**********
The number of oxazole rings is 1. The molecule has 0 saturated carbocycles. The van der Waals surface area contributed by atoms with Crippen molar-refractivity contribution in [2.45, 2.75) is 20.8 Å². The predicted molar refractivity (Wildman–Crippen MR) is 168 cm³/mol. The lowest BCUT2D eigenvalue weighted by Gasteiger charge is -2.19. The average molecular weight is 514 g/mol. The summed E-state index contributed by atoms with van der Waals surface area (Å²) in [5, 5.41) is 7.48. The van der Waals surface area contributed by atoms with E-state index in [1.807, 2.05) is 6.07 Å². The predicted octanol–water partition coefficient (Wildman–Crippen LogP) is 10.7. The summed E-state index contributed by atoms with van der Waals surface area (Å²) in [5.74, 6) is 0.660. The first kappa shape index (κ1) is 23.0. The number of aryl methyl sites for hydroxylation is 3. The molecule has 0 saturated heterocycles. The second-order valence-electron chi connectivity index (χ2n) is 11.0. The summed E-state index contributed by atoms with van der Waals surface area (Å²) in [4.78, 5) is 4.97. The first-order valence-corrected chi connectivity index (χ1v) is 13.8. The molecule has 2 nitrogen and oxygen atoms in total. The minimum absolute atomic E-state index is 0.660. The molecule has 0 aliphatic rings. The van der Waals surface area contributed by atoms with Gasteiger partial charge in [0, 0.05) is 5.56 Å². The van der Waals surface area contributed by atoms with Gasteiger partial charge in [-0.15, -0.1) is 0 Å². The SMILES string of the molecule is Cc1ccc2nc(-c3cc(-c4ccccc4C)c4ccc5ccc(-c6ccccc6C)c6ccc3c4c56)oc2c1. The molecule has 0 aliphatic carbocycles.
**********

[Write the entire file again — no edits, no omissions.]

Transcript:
The number of oxazole rings is 1. The molecule has 0 saturated carbocycles. The van der Waals surface area contributed by atoms with Crippen molar-refractivity contribution in [2.45, 2.75) is 20.8 Å². The predicted molar refractivity (Wildman–Crippen MR) is 168 cm³/mol. The lowest BCUT2D eigenvalue weighted by Gasteiger charge is -2.19. The average molecular weight is 514 g/mol. The summed E-state index contributed by atoms with van der Waals surface area (Å²) in [5, 5.41) is 7.48. The van der Waals surface area contributed by atoms with E-state index in [1.807, 2.05) is 6.07 Å². The predicted octanol–water partition coefficient (Wildman–Crippen LogP) is 10.7. The summed E-state index contributed by atoms with van der Waals surface area (Å²) in [5.74, 6) is 0.660. The first kappa shape index (κ1) is 23.0. The number of aryl methyl sites for hydroxylation is 3. The molecule has 0 saturated heterocycles. The second-order valence-electron chi connectivity index (χ2n) is 11.0. The summed E-state index contributed by atoms with van der Waals surface area (Å²) in [4.78, 5) is 4.97. The first-order valence-corrected chi connectivity index (χ1v) is 13.8. The molecule has 2 nitrogen and oxygen atoms in total. The minimum absolute atomic E-state index is 0.660. The molecule has 0 aliphatic rings. The van der Waals surface area contributed by atoms with Gasteiger partial charge in [0, 0.05) is 5.56 Å². The van der Waals surface area contributed by atoms with Gasteiger partial charge in [-0.15, -0.1) is 0 Å². The SMILES string of the molecule is Cc1ccc2nc(-c3cc(-c4ccccc4C)c4ccc5ccc(-c6ccccc6C)c6ccc3c4c56)oc2c1. The molecule has 0 aliphatic carbocycles.